A blog focused on nature, science, environmental topics, and happenings at the Pocono Environmental Education Center (PEEC).

A Naif in the Forest by Darrell Berger

Wing Tips to Hiking Boots: Musings of a New, Full-Time Poconos Resident 

This is a male praying mantis. I saw him fly, which only males do. The egg sack of the female makes her much larger than the male, and unable to fly.  He is a Chinese mantis, with characteristic facial stripes and colored both green and brown. This species, one of only sixteen found in North America, was discovered at a plant nursery outside Philadelphia in 1896. 

Mantises look like grasshoppers on steroids, but are more closely related to termites and cockroaches. They are considered a neutral presence in a garden because they will eat anything they can catch, insects both destructive and benevolent. 

They are “sit-and-wait” predators. They may be brown or green or both, as camouflage. They can rotate their heads almost one hundred and eighty degrees. Their attack form is so efficient it has inspired two schools of Chinese martial arts. 

Praying mantises have unusual and interesting movements, which is why they are among the few insects kept as pets. A closer look reveals that, on their own terms, they are relatively terrifying. If they were ten feet long they would be much scarier than alligators.  The 1967 film “Son of Godzilla” agrees, as the mutated dinosaur protects his son from giant flying mantises. 

The female kills and eats the male after about twenty-five percent of mantis couplings, further contributing to their terrifying reputation. The female prefers smaller males as they are easier to subdue. The male in this photo, still alive in the late fall, near the end of the mantis life cycle, is big for his gender and has thus far beaten the odds. I’m sure I saw him at least twice after this photo. 

It is unsettling to begin to recognize an individual insect. Equally unsettling is to consider that he might also be recognizing me. “Geez, that’s the third time that guy with the crazy dogs has peered down on me. I thought you got a photo the first time,” the mantis said to himself, or so I imagine. “Leave me alone. I’m workin’ here.”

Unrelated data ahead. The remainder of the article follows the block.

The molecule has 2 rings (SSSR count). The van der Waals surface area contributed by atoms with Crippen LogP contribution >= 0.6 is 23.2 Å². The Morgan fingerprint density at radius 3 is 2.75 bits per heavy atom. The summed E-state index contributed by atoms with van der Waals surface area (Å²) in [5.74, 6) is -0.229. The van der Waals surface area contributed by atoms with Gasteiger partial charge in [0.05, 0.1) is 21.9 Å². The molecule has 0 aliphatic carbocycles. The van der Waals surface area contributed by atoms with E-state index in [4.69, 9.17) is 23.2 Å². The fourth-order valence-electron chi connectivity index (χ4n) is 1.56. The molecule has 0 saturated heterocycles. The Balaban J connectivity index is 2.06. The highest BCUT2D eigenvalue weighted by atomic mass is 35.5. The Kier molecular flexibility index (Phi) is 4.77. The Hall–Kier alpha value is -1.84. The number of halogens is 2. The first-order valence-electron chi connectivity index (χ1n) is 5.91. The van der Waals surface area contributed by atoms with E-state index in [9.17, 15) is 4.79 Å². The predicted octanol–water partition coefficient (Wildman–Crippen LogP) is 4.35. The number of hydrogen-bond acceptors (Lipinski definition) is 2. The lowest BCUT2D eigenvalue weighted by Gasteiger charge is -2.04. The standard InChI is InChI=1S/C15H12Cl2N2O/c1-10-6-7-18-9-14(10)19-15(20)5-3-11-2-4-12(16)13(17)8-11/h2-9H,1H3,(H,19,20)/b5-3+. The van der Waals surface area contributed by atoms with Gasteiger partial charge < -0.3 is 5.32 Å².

Naif in the Forest by Darrell Berger

Wing Tips to Hiking Boots: Musings of a New, Full-Time Poconos Resident

When I was in Mrs. Wilson’s fourth grade class every student made a notebook of pressed autumn leaves. The goal was to have as many colors represented as possible, and to pick the most colorful. I really got into it. 

I began early in the fall pressing yellow and golden leaves but soon discovered that these were the most plentiful. As the season progressed, other colors appeared: orange, many shades of red, even purples. I thought the most spectacular were those with many colors, some as bright as a tie-dyed tee shirt. I don’t remember if we were graded, but I do remember that ever since I have looked more closely, and with greater appreciation, upon the autumn leaves, just before they fall to become humus for the tree and a winter home and shelter to many vital creatures. 

We were all certain this fall would be among the most colorful. Something we could agree upon. We had perfect conditions, which are, according to the U. S. Forest service, “a succession of warm, sunny days and cool, crisp but not freezing nights.” A wet spring followed by a dry summer also helps. We also avoided an early freeze, which stops photosynthesis before the factors that contribute to color depth and variety engage. 

In the early fall trees stop making chlorophyll and photosynthesis begins. As this green chemical slowly slips from leaves, yellow colors appear. Yellow is the color of the leaf once the chlorophyll is gone. More colors appear when new chemicals begin to be manufactured in the leaves. An early chill keeps these chemicals from being made, so years with early frost will have mostly only yellow leaves, which fall earlier. 

This time of year even the most ordinary errand or stroll becomes a spectacular, joyous experience. Which is more beautiful, the single tree bursting with reds against a background of yellow and gold, or a panorama of the mountains, an impressionist’s dream? Our embattled psyches are healed briefly as we behold at last a fall event that has some familiarity with those of our memory.

A Naif in the Forest by Darrell Berger

Wing Tips to Hiking Boots: Musings of a New, Full-Time Poconos Resident 

Another member of the fall forest orchestra, the katydid, along with locusts and cicadas, provides the droning percussive sounds that foreshadow winter. This one is about two inches long. We had a staring contest through our window. I lost. 

I wonder what he saw? Did he perceive a fellow creature? He gave no response, though he seemed to be looking at me and held his gaze. Maybe he was obsessed with the smooth glass surface, which must have felt quite different from the usual leaves and branches. This one is male. There is no ovipositor, which is quite prominent in the female. Their only real defense is they look like leaves, some species more than others. Their life cycle is about a year.